8 Hard to Kill Houseplants

By Marissa Ross, Intent

Ah, yes, spring. Makes me want to go outside and frolic in some flowers and enjoy some sunshine. You know, all the things our daydreams are made of! But more so than not, I am stuck inside my apartment staring at a computer screen or cleaning up after my kid (‘kid’, ‘dog’- same thing in this house!).

I am probably the least domestic person anyone I know knows. Famous for only eating frozen veggie corn dogs or blocks of cheese when left to my own devices, it’s also not uncommon to hear about me shrinking my boyfriend’s shirts or killing off my roommate’s hydrangeas. But this Spring, I decided it was high time I get some foliage to brighten up my space! So, what does the girl that can barely remember to turn in her Netflix plant in her house?

Here are some low maintenance and highly rewarding houseplants to consider:

Mother-In-Law Plant: “The plant that never leaves!” is known for its incredible life spans and its sharp, pointed tongue-like leaves. The Mother-In-Law plant is tolerant of very low light environments and actually will rot if you love it too much — only one to two waterings a week!

Christmas Cactus: This plant just loves to give, apparently more the less you give! The Christmas Cactus does well in just about any light environment although bright, indirect sunlight will give you the brightest flower blooms. Also like the Mother-In-Law, too much watering is the one way to kill this guy. You should only water it when the top third of the soil is dry.

Pothos: I like these guys because they’re great for hanging! Pathos need low to medium light and only need to be watered once a week. The only set back to this plant is having to groom them. Just give them a trim when you’re cleaning up your bangs and you’ll be fine.

Dragon Tree: For those of us Black Thumbs with a predilection to the Palm Springs motif, the Dragon Tree resembles a Palm Tree but can be trained to grow into braids or knots. They do well in bright sun and best if they actually dry out completely between waterings. And if you really are a Black Thumb and even let this resilient plant wilt, just some water will make it perk right back up again.

Bromeliads: The Bromeliad really gives you a chance to play hard to get with your household plants. You can ignore it for days on end and it will still give you glorious blooms that last up to three months. The Bromeliad is a tropical plant; it does best in warm rooms with plenty of indirect sunlight and is one of the most tolerant of infrequent waterings.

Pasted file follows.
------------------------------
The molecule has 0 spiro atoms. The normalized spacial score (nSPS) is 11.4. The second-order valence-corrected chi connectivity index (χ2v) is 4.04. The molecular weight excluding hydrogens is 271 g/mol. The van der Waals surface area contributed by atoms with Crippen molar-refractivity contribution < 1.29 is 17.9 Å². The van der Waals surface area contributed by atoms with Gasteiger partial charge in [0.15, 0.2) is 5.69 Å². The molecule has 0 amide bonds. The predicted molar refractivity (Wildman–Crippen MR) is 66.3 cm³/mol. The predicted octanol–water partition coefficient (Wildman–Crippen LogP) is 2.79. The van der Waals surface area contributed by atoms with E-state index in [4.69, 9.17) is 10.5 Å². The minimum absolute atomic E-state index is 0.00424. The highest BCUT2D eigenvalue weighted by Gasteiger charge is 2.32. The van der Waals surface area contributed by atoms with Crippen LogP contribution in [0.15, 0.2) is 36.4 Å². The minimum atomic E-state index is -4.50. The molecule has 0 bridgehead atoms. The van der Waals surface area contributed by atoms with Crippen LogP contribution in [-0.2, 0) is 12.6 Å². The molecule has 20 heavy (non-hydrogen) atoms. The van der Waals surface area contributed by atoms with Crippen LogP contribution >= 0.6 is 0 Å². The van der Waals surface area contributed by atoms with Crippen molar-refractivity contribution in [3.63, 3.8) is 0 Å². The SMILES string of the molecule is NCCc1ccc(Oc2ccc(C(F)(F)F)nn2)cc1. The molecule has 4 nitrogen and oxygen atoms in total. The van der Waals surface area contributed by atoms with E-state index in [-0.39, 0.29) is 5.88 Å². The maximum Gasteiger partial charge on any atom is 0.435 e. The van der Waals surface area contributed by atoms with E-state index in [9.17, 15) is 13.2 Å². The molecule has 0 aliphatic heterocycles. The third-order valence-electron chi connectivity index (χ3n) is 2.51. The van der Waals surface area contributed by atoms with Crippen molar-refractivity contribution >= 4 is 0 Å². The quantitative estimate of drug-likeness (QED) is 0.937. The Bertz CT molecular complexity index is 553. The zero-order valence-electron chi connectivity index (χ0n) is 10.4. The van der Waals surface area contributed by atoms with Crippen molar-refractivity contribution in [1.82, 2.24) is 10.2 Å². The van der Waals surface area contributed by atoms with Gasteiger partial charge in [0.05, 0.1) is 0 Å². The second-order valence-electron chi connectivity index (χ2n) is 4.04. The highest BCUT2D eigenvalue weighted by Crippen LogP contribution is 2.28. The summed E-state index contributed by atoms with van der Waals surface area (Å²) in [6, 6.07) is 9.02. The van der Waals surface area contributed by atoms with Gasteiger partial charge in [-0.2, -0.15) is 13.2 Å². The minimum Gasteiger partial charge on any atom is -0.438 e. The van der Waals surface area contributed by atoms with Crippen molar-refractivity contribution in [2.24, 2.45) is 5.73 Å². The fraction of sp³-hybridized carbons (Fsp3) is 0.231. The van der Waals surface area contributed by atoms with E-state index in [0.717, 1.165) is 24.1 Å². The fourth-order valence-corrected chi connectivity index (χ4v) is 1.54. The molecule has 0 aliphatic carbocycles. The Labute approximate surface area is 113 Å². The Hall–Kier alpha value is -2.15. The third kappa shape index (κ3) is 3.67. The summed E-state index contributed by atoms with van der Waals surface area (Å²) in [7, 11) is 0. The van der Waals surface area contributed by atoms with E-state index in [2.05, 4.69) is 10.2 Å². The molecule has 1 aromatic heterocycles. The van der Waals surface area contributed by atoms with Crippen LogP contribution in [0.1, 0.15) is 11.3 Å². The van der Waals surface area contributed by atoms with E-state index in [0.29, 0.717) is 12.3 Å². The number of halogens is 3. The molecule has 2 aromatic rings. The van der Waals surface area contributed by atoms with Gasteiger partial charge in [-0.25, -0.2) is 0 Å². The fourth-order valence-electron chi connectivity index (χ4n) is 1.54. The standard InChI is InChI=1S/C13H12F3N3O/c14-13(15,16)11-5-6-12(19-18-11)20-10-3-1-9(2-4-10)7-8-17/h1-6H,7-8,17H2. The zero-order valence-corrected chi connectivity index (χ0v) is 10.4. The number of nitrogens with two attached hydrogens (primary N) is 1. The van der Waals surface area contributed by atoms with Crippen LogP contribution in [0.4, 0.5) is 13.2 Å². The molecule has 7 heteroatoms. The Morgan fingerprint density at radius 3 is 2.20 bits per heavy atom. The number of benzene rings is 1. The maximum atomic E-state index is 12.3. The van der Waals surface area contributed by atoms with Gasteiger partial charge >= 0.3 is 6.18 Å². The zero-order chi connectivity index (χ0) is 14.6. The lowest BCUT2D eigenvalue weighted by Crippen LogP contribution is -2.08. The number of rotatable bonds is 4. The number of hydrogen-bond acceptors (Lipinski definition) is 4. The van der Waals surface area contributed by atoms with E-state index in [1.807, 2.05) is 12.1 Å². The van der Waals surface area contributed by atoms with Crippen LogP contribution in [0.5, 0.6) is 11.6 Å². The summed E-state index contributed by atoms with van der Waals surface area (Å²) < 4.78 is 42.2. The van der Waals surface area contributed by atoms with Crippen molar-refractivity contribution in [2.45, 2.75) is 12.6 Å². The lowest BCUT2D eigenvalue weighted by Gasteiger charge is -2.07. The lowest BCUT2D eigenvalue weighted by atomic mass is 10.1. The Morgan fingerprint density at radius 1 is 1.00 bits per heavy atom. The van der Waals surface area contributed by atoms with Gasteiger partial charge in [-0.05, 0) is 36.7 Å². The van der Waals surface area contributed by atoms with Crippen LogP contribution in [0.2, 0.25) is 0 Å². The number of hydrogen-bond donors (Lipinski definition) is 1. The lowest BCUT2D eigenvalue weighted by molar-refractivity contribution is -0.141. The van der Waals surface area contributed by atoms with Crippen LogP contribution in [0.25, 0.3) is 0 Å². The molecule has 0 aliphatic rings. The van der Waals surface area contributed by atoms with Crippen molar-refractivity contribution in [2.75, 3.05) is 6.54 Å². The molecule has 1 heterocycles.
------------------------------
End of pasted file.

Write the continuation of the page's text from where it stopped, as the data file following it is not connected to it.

ZZ Plant: The name Zamioculcas zamiifolia is about as complicated as the plant gets. This plant likes low light (it actually does better in shade) and needs little water because it stores water for months in its tuber leaves and thick roots.

African Violet: This is one of the more high maintenance plants listed which I blame on its lovely flowers. These pretty purple bushels of blooms require bright indirect light as well as more moderating waterings- soil needs to be kept moist while the roots should be dried between waterings. Another quirk of the African Violet: getting water on the leaves will cause white spots.

Peace Lily: The Peace Lily, like the African Violet, requires more watering than the first half of the list. The soil must be kept moist but the roots should be dry before watering. It does well in low lights and does not do well with curious cats or children who eat things they shouldn’t (Peace Lillies are poisonous if ingested!).

Orchids: I’m just going off my own houseplant know-how I have with this one, which is very limited (to Orchids). Every Orchid I’ve ever had, I’ve placed in medium in direct light without realizing I’m putting it in medium in direct light, water it every couple days (or when I’m writing an article on house plants) and it just keeps blooming! And if I can make a houseplant last and thrive, so can you. Promise.

All of these plants all have the option to be soil planted so ask your local garden guy or Google which soil will fit your plant’s best needs.


William C
William C2 months ago

Thank you.

New G.
W. C1 years ago


Lynn Rubal
Lynn Rubal3 years ago

Thanks. Great info.

Nils Anders Lunde
PlsNoMessage s3 years ago


Fi T.
Past Member 3 years ago

Our first steps to treasure the green

Peggy D.
Peggy D3 years ago

I've got three of these listed plants. I like the pothos a lot. I have a golden one that is really pretty. If you put them outside for the summer they will really take off.

Anteater Ants
Anteater Ants3 years ago

thank you

Jeannine A. Johnson
Jeannine Johnson3 years ago

ty, mine is limited to cactuses & succulents & Jade plants with a Jade plant hold a leaf gently remove it put it on the window sill for a few days till the end of the leaf starts to dry not the tip of the leaf the other end and get a small jar I use tiny baby food Jars clean it good then put too tablespoons of good potting soil in it ad the leaf in the middle don't put it to deep then put a tablespoon of water in the jar put plastic wrap over the top of the jar put a elastic band around the top of the jar tightly and put it on a window sill wait 2 or 3 months every day tap the plastic on top of the jar gently and the moisture drips like rain you now have a tiny green house in a few months you will see a tiny plant with tiny leaves then you can put it in a little bigger pot ! soon it will grow into a big Jade plant ! : )

Nimue P.

Thank you :)

Elizabeth M.
Elizabeth M3 years ago

Great information - will be trying the ZZ plant for sure. The only plants that I have been able to keep growing are the pothos, thanks Samantha.
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